Donna McGhee has been one of the key female singers of the New York disco scene, gracing several cult albums with her superb singing. The Brooklyn native began her career singing Gospel in her grandmother's choir from an early age, honing her skills and making a name for herself locally as a talented singer. Her first break in the industry came when she was spotted by bass player Johnny Flippin, who invited her to join his band. The group was none other than The Fatback Band led by drummer Bill Curtis. This was 1975 and the album was "Raising Hell." McGhee's vocals can be heard throughout the album including the dancefloor classic "(Are You Ready) Do The Bus Stop" and after this initial collaboration, she stayed with the group for a another few years recording “Night Fever” in 1976 and touring with them all around the country. Following an encounter with producer Greg Carmichael, Donna McGhee jumped ship and started working with the prolific producer and his partner Patrick Adams.

      A string of collaborations followed with singles and albums that have become the stuff of legend over the years: Donna can indeed be heard singing with Bumblebee Unlimited, Universal robot Band and on Phreek's classic self-titled album from 1978, singing on the track "May My Love Be With You." In 1978, After Greg Carmichael set up his own label, Red Greg Records, he and Adams decided to get McGhee in the recording studio and produce her first solo album. With the pair playing most of the instruments, they got five tracks out of the session. The result, "Make It Last Forever" is an all-time Adams/Carmichael classic: funky disco arrangements with a touch of synths over a pulsating groove magnified by McGhee's superb sexy singing. All five tracks have become classics in their own right.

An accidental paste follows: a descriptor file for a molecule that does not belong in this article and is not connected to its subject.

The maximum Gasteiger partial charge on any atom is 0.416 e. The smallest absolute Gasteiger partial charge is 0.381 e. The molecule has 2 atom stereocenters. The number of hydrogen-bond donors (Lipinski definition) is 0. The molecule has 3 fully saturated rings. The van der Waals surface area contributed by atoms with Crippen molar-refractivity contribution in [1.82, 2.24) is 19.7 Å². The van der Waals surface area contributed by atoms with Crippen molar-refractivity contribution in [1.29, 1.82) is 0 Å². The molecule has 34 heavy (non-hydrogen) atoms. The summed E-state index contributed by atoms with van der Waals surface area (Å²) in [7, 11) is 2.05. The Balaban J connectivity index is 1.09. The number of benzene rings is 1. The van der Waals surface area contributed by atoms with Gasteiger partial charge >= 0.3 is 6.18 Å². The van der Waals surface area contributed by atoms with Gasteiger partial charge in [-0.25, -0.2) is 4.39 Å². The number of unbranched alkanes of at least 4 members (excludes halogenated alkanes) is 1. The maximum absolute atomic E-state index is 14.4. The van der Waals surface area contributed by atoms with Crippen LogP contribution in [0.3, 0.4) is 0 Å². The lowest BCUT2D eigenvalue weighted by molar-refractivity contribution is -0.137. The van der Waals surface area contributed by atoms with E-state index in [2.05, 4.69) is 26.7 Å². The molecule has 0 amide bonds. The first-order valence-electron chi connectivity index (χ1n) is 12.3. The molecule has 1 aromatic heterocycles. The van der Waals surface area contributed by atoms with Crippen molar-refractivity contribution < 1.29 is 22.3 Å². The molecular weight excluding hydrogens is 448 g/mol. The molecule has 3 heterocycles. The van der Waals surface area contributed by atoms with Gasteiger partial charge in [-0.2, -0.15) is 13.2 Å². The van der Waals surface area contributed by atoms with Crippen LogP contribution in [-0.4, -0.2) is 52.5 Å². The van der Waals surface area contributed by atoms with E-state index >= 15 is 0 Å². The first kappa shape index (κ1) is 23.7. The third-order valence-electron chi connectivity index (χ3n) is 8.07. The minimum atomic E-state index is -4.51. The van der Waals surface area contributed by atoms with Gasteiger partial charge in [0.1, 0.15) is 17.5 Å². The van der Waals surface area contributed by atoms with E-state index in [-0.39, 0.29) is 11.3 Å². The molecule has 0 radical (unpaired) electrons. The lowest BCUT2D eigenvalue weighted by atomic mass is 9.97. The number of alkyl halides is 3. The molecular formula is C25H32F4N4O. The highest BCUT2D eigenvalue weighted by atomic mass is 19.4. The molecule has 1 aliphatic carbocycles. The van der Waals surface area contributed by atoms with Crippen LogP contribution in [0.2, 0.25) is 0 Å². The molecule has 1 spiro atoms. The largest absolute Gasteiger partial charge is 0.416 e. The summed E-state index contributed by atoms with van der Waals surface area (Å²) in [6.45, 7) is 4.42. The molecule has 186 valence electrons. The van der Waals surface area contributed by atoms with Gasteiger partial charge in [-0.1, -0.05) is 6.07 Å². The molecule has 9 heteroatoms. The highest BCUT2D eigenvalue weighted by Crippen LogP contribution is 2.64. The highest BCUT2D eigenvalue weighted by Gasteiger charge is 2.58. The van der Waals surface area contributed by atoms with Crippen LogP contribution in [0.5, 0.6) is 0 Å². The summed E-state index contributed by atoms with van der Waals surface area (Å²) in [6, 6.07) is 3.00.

Ryuichi Sakamoto's first solo album originally released in 1978 on the sought-after Better Days label. Sakamoto was a member of Yellow Magic Orchestra at the time but the group hadn't released their first album yet. Featuring Sakamoto on a wide range of synthesizers and keyboards programmed by Hideki Matsutake, and accompanied by a few musicians including Haruomi Hosono and Pecker, "Thousand Knives" was a blueprint for the YMO sound and includes cult classics that were to become live favourites. Save for a small-scale release in 1982, this is the first time the album is being released on vinyl outside of Japan. Remastered from the original tapes by renowned producer and engineer Seigen Ono, the LP edition comes with original artwork including OBI and 4p insert with a new introduction by Paul Bowler.

      1978 was a key year for Japanese music. Haruomi Hosono, one of the country's most innovative musicians had just formed Yellow Magic Orchestra pursuing the sonic experimentation he had started with his solo album "Paraiso." The album, credited to "Harry Hosono and The Yellow Magic Band," had been recorded between December 77 and January 78 and featured both Ryuichi Sakamoto and Yukihiro Takahashi. Hosono quickly invited both musicians to form YMO but before the group could release their first album, Sakamoto entered the Nippon Columbia studios in April 1978 with a plan. Sakamoto had become an in-demand session musician after studying composition at the Tokyo University of Art and had played in many key albums of the time: Taeko Ohnuki's "Sunshower" and Tatsuro Yamashita "Spacy" to name just two famous albums. This led to an invitation by Hosono to feature on "Paraiso". A penchant for avant-garde and improvisation had gotten Sakamoto interested in Electronic Music early on and with “Thousand Knives”, he decided to get Hideki Matsutake on board as he had mastered the art of synth programming following a stint with Electronic Music pioneer Isao Tomita. “Thousand Knives” took several months to record as Sakamoto would be busy during the day with his session work and would only record at night. Named after Belgian-born poet Henri Michaux’s description of a mescaline experience, the album is a reflection on how synthesizer technology might come to change the face of music.